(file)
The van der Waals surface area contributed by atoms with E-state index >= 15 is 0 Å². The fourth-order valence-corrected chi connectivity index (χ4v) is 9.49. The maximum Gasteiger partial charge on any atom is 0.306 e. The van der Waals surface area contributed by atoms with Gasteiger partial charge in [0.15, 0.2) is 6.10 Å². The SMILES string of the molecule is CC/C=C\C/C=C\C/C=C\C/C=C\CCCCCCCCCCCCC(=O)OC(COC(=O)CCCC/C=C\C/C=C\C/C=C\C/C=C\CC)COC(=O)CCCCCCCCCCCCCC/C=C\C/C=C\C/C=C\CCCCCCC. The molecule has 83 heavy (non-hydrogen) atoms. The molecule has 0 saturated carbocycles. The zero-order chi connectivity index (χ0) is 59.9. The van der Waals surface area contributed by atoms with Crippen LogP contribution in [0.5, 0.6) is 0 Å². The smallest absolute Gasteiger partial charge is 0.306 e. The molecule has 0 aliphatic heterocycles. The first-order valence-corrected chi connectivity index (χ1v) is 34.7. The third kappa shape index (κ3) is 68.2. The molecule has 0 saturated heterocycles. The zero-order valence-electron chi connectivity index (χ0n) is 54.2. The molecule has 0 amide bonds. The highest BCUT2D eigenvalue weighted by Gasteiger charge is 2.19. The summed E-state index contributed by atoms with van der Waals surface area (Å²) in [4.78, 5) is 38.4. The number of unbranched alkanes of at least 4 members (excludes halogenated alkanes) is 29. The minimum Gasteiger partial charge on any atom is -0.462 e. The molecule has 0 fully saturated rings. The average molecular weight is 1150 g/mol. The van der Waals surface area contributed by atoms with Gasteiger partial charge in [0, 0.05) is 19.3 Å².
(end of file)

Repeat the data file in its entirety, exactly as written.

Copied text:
The van der Waals surface area contributed by atoms with E-state index >= 15 is 0 Å². The fourth-order valence-corrected chi connectivity index (χ4v) is 9.49. The maximum Gasteiger partial charge on any atom is 0.306 e. The van der Waals surface area contributed by atoms with Gasteiger partial charge in [0.15, 0.2) is 6.10 Å². The SMILES string of the molecule is CC/C=C\C/C=C\C/C=C\C/C=C\CCCCCCCCCCCCC(=O)OC(COC(=O)CCCC/C=C\C/C=C\C/C=C\C/C=C\CC)COC(=O)CCCCCCCCCCCCCC/C=C\C/C=C\C/C=C\CCCCCCC. The molecule has 83 heavy (non-hydrogen) atoms. The molecule has 0 saturated carbocycles. The zero-order chi connectivity index (χ0) is 59.9. The van der Waals surface area contributed by atoms with Crippen LogP contribution in [0.5, 0.6) is 0 Å². The smallest absolute Gasteiger partial charge is 0.306 e. The molecule has 0 aliphatic heterocycles. The first-order valence-corrected chi connectivity index (χ1v) is 34.7. The third kappa shape index (κ3) is 68.2. The molecule has 0 saturated heterocycles. The zero-order valence-electron chi connectivity index (χ0n) is 54.2. The molecule has 0 amide bonds. The highest BCUT2D eigenvalue weighted by Gasteiger charge is 2.19. The summed E-state index contributed by atoms with van der Waals surface area (Å²) in [4.78, 5) is 38.4. The number of unbranched alkanes of at least 4 members (excludes halogenated alkanes) is 29. The minimum Gasteiger partial charge on any atom is -0.462 e. The molecule has 0 fully saturated rings. The average molecular weight is 1150 g/mol. The van der Waals surface area contributed by atoms with Gasteiger partial charge in [0, 0.05) is 19.3 Å².